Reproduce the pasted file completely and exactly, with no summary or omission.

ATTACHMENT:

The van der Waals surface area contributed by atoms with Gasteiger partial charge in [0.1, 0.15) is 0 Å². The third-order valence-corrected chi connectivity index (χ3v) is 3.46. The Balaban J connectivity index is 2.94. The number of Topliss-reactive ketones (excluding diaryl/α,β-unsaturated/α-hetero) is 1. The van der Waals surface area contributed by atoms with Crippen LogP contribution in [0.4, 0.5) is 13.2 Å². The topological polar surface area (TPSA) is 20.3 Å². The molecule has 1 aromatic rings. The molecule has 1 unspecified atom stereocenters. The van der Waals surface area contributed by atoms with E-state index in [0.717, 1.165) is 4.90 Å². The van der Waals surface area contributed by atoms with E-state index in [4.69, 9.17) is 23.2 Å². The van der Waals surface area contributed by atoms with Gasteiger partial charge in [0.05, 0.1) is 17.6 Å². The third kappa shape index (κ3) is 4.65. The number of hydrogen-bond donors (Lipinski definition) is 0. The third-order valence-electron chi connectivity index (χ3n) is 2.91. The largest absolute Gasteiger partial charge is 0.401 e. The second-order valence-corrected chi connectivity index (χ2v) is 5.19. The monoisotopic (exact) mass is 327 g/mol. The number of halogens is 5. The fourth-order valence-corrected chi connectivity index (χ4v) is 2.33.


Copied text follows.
The van der Waals surface area contributed by atoms with Gasteiger partial charge in [0.1, 0.15) is 0 Å². The third-order valence-corrected chi connectivity index (χ3v) is 3.46. The Balaban J connectivity index is 2.94. The number of Topliss-reactive ketones (excluding diaryl/α,β-unsaturated/α-hetero) is 1. The van der Waals surface area contributed by atoms with Crippen LogP contribution in [0.4, 0.5) is 13.2 Å². The topological polar surface area (TPSA) is 20.3 Å². The molecule has 1 aromatic rings. The molecule has 1 unspecified atom stereocenters. The van der Waals surface area contributed by atoms with E-state index in [0.717, 1.165) is 4.90 Å². The van der Waals surface area contributed by atoms with E-state index in [4.69, 9.17) is 23.2 Å². The van der Waals surface area contributed by atoms with Gasteiger partial charge in [0.05, 0.1) is 17.6 Å². The third kappa shape index (κ3) is 4.65. The number of hydrogen-bond donors (Lipinski definition) is 0. The third-order valence-electron chi connectivity index (χ3n) is 2.91. The largest absolute Gasteiger partial charge is 0.401 e. The second-order valence-corrected chi connectivity index (χ2v) is 5.19. The monoisotopic (exact) mass is 327 g/mol. The number of halogens is 5. The fourth-order valence-corrected chi connectivity index (χ4v) is 2.33.